According to a front page article in the Wall Street Journal, I'm not the only one concerned about the threat of stagflation -- but I'm pleased to say I beat the WSJ to it by more than a month. (Check out my original post here, and next time, maybe you'll listen! ;-)
Mind you, I don't expect an exact repeat of the stagflation of the 1970s because I don't see much chance of a wage-price spiral. Back then, we still had unions capable of negotiating higher wages when prices went up. Just the same, keeping labor costs low won't necessarily hold inflation down -- not in a global economy where we are so heavily dependent on imports. Inflation in China is running at 7.5%, which will spill over into the cost of goods sold here, and the weakness of the dollar will continue to push up the prices of imported goods.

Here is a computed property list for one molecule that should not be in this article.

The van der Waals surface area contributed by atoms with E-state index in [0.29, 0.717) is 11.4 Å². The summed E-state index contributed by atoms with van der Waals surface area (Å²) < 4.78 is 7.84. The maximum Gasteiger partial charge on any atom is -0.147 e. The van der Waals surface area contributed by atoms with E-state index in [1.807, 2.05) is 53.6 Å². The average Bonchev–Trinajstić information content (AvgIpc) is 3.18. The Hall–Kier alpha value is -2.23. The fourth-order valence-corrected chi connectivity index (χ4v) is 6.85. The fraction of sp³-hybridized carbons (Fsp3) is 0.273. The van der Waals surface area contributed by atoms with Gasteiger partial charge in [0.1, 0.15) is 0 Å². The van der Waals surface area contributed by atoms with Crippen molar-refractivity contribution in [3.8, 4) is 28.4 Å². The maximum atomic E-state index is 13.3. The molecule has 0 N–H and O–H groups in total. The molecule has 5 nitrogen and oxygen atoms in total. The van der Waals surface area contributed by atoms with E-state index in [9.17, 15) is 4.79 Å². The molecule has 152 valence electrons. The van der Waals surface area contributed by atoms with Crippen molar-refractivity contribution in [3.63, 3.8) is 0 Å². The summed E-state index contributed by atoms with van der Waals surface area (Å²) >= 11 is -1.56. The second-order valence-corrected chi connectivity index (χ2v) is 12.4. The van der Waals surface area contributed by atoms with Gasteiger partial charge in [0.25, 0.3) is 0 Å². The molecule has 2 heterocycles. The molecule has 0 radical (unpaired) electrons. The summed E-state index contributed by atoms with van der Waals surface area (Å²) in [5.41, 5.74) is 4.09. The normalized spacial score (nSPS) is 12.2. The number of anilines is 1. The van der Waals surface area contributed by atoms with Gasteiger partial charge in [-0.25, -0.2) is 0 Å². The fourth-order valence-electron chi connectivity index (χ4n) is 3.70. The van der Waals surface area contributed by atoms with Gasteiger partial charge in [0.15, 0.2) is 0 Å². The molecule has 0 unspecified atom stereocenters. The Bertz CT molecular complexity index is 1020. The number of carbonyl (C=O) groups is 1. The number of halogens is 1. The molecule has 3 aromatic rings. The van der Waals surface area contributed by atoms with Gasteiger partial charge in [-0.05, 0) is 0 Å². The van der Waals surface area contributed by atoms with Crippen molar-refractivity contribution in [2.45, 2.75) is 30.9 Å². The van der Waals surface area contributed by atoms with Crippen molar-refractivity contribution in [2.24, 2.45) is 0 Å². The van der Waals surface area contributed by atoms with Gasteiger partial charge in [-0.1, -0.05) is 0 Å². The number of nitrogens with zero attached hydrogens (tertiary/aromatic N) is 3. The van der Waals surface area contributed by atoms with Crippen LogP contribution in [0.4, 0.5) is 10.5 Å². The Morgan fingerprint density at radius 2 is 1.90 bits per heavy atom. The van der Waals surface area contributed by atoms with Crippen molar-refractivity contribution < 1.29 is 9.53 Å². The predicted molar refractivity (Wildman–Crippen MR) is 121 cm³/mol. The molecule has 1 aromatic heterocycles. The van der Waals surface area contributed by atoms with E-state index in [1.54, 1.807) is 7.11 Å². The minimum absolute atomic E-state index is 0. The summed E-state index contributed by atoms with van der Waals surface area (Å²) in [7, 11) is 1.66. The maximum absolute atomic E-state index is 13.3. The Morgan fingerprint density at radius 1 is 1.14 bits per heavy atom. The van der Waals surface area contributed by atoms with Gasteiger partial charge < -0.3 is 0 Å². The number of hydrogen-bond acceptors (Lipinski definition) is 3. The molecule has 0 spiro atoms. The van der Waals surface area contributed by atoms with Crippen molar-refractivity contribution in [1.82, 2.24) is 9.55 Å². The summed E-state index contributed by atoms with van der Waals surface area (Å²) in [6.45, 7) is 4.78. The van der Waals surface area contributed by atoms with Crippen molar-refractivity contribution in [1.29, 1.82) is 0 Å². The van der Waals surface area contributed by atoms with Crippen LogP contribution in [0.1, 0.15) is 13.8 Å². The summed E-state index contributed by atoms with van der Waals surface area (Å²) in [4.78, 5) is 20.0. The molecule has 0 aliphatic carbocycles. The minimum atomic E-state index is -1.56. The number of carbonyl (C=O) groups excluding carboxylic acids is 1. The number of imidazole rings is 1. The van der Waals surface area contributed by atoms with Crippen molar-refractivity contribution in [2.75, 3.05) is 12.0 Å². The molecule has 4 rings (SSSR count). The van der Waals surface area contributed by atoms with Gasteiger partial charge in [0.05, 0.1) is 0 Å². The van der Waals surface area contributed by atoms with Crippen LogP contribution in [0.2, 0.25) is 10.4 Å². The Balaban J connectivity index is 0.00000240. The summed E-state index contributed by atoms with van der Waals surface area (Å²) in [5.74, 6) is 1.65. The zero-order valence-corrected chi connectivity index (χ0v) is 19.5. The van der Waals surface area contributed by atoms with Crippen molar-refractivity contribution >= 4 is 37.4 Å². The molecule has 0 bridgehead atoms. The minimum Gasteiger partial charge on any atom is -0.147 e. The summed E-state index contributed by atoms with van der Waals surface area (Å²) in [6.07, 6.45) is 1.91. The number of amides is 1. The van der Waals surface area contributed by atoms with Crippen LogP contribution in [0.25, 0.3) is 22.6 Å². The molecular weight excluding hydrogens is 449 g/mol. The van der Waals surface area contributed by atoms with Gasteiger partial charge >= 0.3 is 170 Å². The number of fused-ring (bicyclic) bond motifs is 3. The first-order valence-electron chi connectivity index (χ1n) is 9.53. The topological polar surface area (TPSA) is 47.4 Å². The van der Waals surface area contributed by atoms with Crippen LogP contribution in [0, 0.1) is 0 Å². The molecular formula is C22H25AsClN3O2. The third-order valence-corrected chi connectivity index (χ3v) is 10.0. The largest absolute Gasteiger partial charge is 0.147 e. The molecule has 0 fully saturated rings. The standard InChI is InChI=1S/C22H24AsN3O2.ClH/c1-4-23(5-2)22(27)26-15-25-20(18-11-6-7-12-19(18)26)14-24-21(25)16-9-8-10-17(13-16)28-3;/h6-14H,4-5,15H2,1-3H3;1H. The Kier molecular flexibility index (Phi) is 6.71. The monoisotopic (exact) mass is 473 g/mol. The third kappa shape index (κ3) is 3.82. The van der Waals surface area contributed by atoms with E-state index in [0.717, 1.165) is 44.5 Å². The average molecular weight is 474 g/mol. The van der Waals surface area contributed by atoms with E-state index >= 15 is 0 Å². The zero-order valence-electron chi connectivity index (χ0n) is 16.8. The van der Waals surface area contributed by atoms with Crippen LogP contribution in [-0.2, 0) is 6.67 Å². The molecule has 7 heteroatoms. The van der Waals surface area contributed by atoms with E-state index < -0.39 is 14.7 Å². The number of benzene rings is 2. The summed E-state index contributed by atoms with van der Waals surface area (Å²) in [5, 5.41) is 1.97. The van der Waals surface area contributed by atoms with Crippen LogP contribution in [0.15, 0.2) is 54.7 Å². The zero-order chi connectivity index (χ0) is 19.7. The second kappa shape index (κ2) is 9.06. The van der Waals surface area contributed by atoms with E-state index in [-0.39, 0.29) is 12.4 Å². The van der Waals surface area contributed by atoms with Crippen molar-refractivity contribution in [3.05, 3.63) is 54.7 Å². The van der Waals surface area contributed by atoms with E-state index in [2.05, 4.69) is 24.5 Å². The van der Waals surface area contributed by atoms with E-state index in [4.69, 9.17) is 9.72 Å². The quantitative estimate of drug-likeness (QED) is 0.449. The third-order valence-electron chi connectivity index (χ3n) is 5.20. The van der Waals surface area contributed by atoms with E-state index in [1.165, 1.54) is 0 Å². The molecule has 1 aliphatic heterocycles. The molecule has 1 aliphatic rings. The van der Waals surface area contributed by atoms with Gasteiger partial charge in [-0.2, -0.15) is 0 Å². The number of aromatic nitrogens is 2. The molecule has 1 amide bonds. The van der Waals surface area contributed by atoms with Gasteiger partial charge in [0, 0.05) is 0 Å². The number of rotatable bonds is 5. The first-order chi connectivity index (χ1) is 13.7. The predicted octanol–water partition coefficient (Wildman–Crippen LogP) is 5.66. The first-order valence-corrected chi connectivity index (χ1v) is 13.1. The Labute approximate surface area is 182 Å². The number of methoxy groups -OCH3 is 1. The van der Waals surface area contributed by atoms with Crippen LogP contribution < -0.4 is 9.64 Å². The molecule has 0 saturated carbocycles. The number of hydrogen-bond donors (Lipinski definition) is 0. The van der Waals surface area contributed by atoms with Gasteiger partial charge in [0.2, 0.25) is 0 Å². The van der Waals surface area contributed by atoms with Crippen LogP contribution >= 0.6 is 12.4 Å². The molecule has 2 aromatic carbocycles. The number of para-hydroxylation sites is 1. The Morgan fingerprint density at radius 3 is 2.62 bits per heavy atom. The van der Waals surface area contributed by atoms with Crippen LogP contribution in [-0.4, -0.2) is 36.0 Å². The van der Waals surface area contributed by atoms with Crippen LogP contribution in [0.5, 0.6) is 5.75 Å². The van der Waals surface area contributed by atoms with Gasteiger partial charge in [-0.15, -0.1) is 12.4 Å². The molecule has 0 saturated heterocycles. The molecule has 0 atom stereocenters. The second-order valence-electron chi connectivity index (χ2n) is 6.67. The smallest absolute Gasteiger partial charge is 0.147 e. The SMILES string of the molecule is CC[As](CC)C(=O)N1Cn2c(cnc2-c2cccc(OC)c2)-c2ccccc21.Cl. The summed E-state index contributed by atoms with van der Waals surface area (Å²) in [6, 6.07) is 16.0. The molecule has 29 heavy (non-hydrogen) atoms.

When higher production costs from rising commodity prices and lower demand due to recession combine to threaten CEO annual bonuses, the prices of many products will be increased just to maintain corporate profit margins -- and in industries where competition is limited, the trick will work. We'll still buy food and gasoline and electricity, and most of us will hang on to our cell phones, cable TV, and internet access.
Let's see what Ben Bernanke has to say next week.